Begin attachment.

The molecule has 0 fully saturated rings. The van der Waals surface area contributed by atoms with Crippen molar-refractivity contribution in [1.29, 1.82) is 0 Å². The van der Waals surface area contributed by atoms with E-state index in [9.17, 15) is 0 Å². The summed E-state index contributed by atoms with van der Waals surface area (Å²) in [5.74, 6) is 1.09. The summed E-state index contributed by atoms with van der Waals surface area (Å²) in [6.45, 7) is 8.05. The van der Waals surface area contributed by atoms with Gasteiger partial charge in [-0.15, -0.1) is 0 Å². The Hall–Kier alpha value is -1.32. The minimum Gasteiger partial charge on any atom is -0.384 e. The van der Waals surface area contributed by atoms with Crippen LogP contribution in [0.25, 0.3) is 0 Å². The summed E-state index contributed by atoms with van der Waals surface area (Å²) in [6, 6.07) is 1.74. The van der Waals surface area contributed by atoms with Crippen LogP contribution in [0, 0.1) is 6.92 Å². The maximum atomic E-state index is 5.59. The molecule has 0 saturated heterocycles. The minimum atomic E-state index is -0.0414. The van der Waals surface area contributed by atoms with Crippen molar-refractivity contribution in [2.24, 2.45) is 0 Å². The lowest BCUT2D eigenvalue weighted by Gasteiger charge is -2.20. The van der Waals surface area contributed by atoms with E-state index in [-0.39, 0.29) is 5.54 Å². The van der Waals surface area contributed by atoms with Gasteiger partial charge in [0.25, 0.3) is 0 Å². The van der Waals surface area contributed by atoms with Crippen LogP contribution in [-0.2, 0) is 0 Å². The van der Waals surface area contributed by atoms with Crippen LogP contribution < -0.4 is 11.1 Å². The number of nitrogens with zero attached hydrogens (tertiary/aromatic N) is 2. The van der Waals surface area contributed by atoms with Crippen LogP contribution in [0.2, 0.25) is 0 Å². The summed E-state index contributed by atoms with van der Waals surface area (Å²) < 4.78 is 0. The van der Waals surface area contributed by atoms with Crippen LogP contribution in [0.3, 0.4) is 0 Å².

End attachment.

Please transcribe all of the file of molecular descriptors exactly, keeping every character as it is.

The molecule has 0 fully saturated rings. The van der Waals surface area contributed by atoms with Crippen molar-refractivity contribution in [1.29, 1.82) is 0 Å². The van der Waals surface area contributed by atoms with E-state index in [9.17, 15) is 0 Å². The summed E-state index contributed by atoms with van der Waals surface area (Å²) in [5.74, 6) is 1.09. The summed E-state index contributed by atoms with van der Waals surface area (Å²) in [6.45, 7) is 8.05. The van der Waals surface area contributed by atoms with Gasteiger partial charge in [-0.15, -0.1) is 0 Å². The Hall–Kier alpha value is -1.32. The minimum Gasteiger partial charge on any atom is -0.384 e. The van der Waals surface area contributed by atoms with Crippen LogP contribution in [0.25, 0.3) is 0 Å². The summed E-state index contributed by atoms with van der Waals surface area (Å²) in [6, 6.07) is 1.74. The van der Waals surface area contributed by atoms with Crippen LogP contribution in [0, 0.1) is 6.92 Å². The maximum atomic E-state index is 5.59. The molecule has 0 saturated heterocycles. The minimum atomic E-state index is -0.0414. The van der Waals surface area contributed by atoms with Crippen molar-refractivity contribution in [2.24, 2.45) is 0 Å². The lowest BCUT2D eigenvalue weighted by Gasteiger charge is -2.20. The van der Waals surface area contributed by atoms with E-state index in [-0.39, 0.29) is 5.54 Å². The van der Waals surface area contributed by atoms with Gasteiger partial charge in [0.25, 0.3) is 0 Å². The van der Waals surface area contributed by atoms with Crippen LogP contribution in [-0.2, 0) is 0 Å². The van der Waals surface area contributed by atoms with Crippen LogP contribution < -0.4 is 11.1 Å². The number of nitrogens with zero attached hydrogens (tertiary/aromatic N) is 2. The van der Waals surface area contributed by atoms with Crippen LogP contribution in [0.2, 0.25) is 0 Å². The summed E-state index contributed by atoms with van der Waals surface area (Å²) < 4.78 is 0. The van der Waals surface area contributed by atoms with Crippen LogP contribution in [0.3, 0.4) is 0 Å².